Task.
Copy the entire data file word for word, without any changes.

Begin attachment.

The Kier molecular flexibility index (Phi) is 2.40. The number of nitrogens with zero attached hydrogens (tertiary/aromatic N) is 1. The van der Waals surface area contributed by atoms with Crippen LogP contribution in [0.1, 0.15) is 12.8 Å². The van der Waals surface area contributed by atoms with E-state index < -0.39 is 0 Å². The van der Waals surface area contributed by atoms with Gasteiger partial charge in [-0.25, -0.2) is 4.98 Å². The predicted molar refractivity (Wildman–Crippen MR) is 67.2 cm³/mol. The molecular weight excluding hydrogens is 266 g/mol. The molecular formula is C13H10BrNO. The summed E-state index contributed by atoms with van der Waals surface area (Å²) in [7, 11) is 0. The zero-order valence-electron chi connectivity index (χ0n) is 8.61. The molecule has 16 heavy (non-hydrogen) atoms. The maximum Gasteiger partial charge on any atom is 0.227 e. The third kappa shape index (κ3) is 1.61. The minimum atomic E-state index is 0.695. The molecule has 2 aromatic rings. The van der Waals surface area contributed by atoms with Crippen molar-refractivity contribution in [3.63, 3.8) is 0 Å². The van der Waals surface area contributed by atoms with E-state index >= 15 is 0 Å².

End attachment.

The Kier molecular flexibility index (Phi) is 2.40. The number of nitrogens with zero attached hydrogens (tertiary/aromatic N) is 1. The van der Waals surface area contributed by atoms with Crippen LogP contribution in [0.1, 0.15) is 12.8 Å². The van der Waals surface area contributed by atoms with E-state index < -0.39 is 0 Å². The van der Waals surface area contributed by atoms with Gasteiger partial charge in [-0.25, -0.2) is 4.98 Å². The predicted molar refractivity (Wildman–Crippen MR) is 67.2 cm³/mol. The molecular weight excluding hydrogens is 266 g/mol. The molecular formula is C13H10BrNO. The summed E-state index contributed by atoms with van der Waals surface area (Å²) in [7, 11) is 0. The zero-order valence-electron chi connectivity index (χ0n) is 8.61. The molecule has 16 heavy (non-hydrogen) atoms. The maximum Gasteiger partial charge on any atom is 0.227 e. The third kappa shape index (κ3) is 1.61. The minimum atomic E-state index is 0.695. The molecule has 2 aromatic rings. The van der Waals surface area contributed by atoms with Crippen molar-refractivity contribution in [3.63, 3.8) is 0 Å². The van der Waals surface area contributed by atoms with E-state index >= 15 is 0 Å².